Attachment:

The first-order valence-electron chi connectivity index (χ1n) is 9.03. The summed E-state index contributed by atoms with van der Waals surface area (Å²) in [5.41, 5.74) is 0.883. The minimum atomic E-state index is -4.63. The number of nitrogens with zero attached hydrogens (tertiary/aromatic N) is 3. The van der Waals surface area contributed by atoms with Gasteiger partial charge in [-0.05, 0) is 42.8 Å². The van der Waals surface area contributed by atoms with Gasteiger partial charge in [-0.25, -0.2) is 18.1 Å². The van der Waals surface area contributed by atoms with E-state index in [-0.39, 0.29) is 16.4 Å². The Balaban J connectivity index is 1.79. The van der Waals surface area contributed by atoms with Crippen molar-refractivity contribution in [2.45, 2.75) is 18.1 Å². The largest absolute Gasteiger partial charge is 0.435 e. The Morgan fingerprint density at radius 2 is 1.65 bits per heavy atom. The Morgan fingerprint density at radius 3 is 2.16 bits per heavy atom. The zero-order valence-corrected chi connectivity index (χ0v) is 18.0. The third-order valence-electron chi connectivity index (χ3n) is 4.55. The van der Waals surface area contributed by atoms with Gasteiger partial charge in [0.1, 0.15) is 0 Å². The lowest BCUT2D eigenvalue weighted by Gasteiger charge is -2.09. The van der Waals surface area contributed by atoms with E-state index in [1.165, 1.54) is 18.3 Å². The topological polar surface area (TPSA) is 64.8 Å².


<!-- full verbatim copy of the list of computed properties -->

The first-order valence-electron chi connectivity index (χ1n) is 9.03. The summed E-state index contributed by atoms with van der Waals surface area (Å²) in [5.41, 5.74) is 0.883. The minimum atomic E-state index is -4.63. The number of nitrogens with zero attached hydrogens (tertiary/aromatic N) is 3. The van der Waals surface area contributed by atoms with Gasteiger partial charge in [-0.05, 0) is 42.8 Å². The van der Waals surface area contributed by atoms with Gasteiger partial charge in [-0.25, -0.2) is 18.1 Å². The van der Waals surface area contributed by atoms with E-state index in [-0.39, 0.29) is 16.4 Å². The Balaban J connectivity index is 1.79. The van der Waals surface area contributed by atoms with Crippen molar-refractivity contribution in [2.45, 2.75) is 18.1 Å². The largest absolute Gasteiger partial charge is 0.435 e. The Morgan fingerprint density at radius 2 is 1.65 bits per heavy atom. The Morgan fingerprint density at radius 3 is 2.16 bits per heavy atom. The zero-order valence-corrected chi connectivity index (χ0v) is 18.0. The third-order valence-electron chi connectivity index (χ3n) is 4.55. The van der Waals surface area contributed by atoms with Gasteiger partial charge in [0.1, 0.15) is 0 Å². The lowest BCUT2D eigenvalue weighted by Gasteiger charge is -2.09. The van der Waals surface area contributed by atoms with E-state index in [1.165, 1.54) is 18.3 Å². The topological polar surface area (TPSA) is 64.8 Å².